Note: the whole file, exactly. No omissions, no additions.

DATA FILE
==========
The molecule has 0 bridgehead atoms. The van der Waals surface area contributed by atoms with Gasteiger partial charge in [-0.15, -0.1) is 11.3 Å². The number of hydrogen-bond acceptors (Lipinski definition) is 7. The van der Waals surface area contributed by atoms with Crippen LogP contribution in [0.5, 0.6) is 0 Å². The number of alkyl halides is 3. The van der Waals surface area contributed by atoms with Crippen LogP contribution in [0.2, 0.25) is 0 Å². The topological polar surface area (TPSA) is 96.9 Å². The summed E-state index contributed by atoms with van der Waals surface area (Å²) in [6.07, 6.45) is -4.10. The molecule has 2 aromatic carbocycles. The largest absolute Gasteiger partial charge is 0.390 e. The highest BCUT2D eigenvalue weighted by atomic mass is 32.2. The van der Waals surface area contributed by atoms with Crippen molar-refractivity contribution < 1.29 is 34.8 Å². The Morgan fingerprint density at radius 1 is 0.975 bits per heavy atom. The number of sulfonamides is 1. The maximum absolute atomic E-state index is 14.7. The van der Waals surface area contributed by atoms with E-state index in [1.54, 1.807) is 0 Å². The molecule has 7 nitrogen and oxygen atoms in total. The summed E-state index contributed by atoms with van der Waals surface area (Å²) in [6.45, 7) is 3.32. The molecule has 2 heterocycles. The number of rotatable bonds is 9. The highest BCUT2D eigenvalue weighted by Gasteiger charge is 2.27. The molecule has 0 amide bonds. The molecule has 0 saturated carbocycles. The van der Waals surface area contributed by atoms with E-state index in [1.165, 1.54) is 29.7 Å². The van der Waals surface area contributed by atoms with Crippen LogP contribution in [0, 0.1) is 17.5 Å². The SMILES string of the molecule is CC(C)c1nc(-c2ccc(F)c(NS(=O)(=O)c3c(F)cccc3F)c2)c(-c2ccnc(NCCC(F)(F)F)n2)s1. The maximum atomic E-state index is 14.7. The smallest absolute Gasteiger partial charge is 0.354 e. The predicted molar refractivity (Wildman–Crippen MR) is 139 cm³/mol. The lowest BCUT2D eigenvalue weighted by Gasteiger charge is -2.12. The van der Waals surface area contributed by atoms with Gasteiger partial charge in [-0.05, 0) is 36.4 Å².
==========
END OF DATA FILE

The molecule has 0 bridgehead atoms. The van der Waals surface area contributed by atoms with Gasteiger partial charge in [-0.15, -0.1) is 11.3 Å². The number of hydrogen-bond acceptors (Lipinski definition) is 7. The van der Waals surface area contributed by atoms with Crippen LogP contribution in [0.5, 0.6) is 0 Å². The number of alkyl halides is 3. The van der Waals surface area contributed by atoms with Crippen LogP contribution in [0.2, 0.25) is 0 Å². The topological polar surface area (TPSA) is 96.9 Å². The summed E-state index contributed by atoms with van der Waals surface area (Å²) in [6.07, 6.45) is -4.10. The molecule has 2 aromatic carbocycles. The largest absolute Gasteiger partial charge is 0.390 e. The highest BCUT2D eigenvalue weighted by atomic mass is 32.2. The van der Waals surface area contributed by atoms with Crippen molar-refractivity contribution < 1.29 is 34.8 Å². The Morgan fingerprint density at radius 1 is 0.975 bits per heavy atom. The number of sulfonamides is 1. The maximum absolute atomic E-state index is 14.7. The van der Waals surface area contributed by atoms with E-state index in [1.54, 1.807) is 0 Å². The molecule has 7 nitrogen and oxygen atoms in total. The summed E-state index contributed by atoms with van der Waals surface area (Å²) in [6.45, 7) is 3.32. The molecule has 2 heterocycles. The number of rotatable bonds is 9. The highest BCUT2D eigenvalue weighted by Gasteiger charge is 2.27. The molecule has 0 amide bonds. The molecule has 0 saturated carbocycles. The van der Waals surface area contributed by atoms with E-state index in [1.165, 1.54) is 29.7 Å². The van der Waals surface area contributed by atoms with Crippen LogP contribution in [0, 0.1) is 17.5 Å². The SMILES string of the molecule is CC(C)c1nc(-c2ccc(F)c(NS(=O)(=O)c3c(F)cccc3F)c2)c(-c2ccnc(NCCC(F)(F)F)n2)s1. The maximum atomic E-state index is 14.7. The smallest absolute Gasteiger partial charge is 0.354 e. The predicted molar refractivity (Wildman–Crippen MR) is 139 cm³/mol. The lowest BCUT2D eigenvalue weighted by Gasteiger charge is -2.12. The van der Waals surface area contributed by atoms with Gasteiger partial charge in [-0.05, 0) is 36.4 Å².